Middle East studies in the News
Yale Launches Islamic Law Center With $10 Million Gift From Saudi Businessman
by Megan Spicer
After receiving a $10 million donation from a Saudi businessman, the Yale University Law School will launch a new Islamic law center.
The funds were given by Abdallah S. Kamel, the chief executive of the Dallah Albaraka Group, a banking a real estate enterprise based in Saudi Arabia, according to a release from the law school. The law center will bear his name: the Abdallah S. Kamel Center of Islamic Law and Civilization.
The center will bring Islamic scholars to the Yale campus for public lectures, seminar discussions, visiting fellowships and visiting professorships. The center's creation comes three years after a Kamel sponsored a lecture series on campus, the Yale Daily News reported.
"The creation of this center reflects the growing interest at Yale and other academic institutions in a deeper understanding of Islamic law, history, and culture," Robert Post, Yale's law dean, said in a prepared statement. "Islamic law has a long and proud tradition, which encompasses great intellectual achievements. It is also a subject of immense contemporary importance. There is a tremendous need for an interdisciplinary center to support scholarship in the field. The Abdallah S. Kamel Center meets this need."
Post added that the center "will benefit the entire world. It will enable our students and faculty to form lasting connections with scholars and experts in the Middle East and elsewhere. It will make a vital contribution to the study of law at Yale and beyond."
Islamic law, or sharia law, is based on the teachings of the Quran and the prophet Muhammad, not on common law, case law and legislation, as is the U.S. legal system. With Muslims making up near a quarter of the world's population, some U.S. law firms have launched Sharia law prctices, but they have become controversial in the post-9/11 world. At least seven states have specifically banned the use of sharia law.
The Yale announcement appears to be similarly controversial. While the Yale Daily News quoted several law students as being in favor of the new center, those who commented on the article were largely against the idea. "Yale University is naive, misinformed [and] uneducated regarding this 'gift,'" said one reader. "The United State of America is a democracy. The United States of America does not need to be educated in Islamic law. Why didn't Yale University just say, 'thanks, no thanks'! Greed!"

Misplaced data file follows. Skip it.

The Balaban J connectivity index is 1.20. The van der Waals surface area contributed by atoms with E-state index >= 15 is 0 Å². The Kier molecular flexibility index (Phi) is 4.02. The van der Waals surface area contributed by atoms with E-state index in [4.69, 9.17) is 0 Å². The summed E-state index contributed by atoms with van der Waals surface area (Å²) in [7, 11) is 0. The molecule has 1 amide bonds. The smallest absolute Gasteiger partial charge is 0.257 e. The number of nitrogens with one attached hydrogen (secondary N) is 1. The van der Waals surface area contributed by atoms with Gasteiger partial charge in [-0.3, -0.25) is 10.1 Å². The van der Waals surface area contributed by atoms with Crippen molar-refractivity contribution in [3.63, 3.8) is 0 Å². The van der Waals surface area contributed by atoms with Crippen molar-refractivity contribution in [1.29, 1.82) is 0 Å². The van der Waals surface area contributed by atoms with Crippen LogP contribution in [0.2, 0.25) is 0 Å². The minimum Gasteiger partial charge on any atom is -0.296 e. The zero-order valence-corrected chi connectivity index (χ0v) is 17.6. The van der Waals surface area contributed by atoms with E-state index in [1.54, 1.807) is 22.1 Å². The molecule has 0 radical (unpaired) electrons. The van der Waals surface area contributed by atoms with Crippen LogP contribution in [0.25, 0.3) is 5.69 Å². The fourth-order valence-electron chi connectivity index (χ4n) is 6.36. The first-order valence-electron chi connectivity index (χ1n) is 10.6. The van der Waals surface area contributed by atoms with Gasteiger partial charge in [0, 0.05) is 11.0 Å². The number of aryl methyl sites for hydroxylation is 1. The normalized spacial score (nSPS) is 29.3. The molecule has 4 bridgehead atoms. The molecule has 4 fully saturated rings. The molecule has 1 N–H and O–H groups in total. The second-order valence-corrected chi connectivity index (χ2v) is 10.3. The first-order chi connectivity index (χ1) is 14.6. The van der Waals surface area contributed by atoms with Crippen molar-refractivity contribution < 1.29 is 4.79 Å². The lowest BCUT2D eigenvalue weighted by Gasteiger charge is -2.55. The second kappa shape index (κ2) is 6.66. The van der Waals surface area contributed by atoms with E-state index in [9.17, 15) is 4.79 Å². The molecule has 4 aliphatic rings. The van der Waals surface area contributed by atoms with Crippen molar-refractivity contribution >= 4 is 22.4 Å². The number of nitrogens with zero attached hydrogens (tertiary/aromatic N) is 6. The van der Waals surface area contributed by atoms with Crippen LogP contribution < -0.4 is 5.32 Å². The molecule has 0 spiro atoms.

Officials said the law center will not have its own building, but will be part of the existing law school facilities. It will be led by former law school dean Anthony Kronman and law school professor Owen Fiss. Long-range plans call for a tenured professorship in Islamic law. Yale is not the first law school to create an Islamic law center. In 1991, Harvard University Law School established the Islamic Legal Studies Program.
Kronman said the center will focus on the classical and historic question and problems of Islamic law, as well as the modern issues that spawn contemporary debate. "You mention Islamic law in the United States and it's a subject that sets of fireworks," Kronman said. "We don't want to keep that controversy out of the program. We want to create a forum where the controversy can be given thoughtful and responsible thought."
Kronman's interest in Islamic law dates to his time as a philosophy student at Yale University and he became interested in the Abrahamic religions—Christianity, Judaism, and Islam—and their philosophies.
"To begin with, the tradition of Islamic law is an old and multi-stranded tradition in thought and practice and teaching and reflection that goes back to the period after the death of the prophet in the eighth century of the Common Era," Kronman said. "And yes, from the beginning, there has been strands within this complex world of belief that have been more fundamentalist and have urged a return to the law and the practice of the time of the prophet. There have been other traditions which have been more open-ended and flexible and creative in adapting to modern realities and I can understand why an American on the street has no familiarity with the complexity of this world without really thinking about things too much with one particular strand, which has grabbed headlines to the shock and dismay of many very intelligent and knowledgeable Muslims."
Shariah law has come to the forefront with the uprising of the Islamic State of Iraq and the Levant, or ISIL or ISIS, which follows the law to an extreme.
"How that has happened and what it means and how to understand a phenomenon like ISIS, these are all questions we will explore in the work of this center," Kronman said.Note: Articles listed under "Middle East studies in the News" provide information on current developments concerning Middle East studies on North American campuses. These reports do not necessarily reflect the views of Campus Watch and do not necessarily correspond to Campus Watch's critique.
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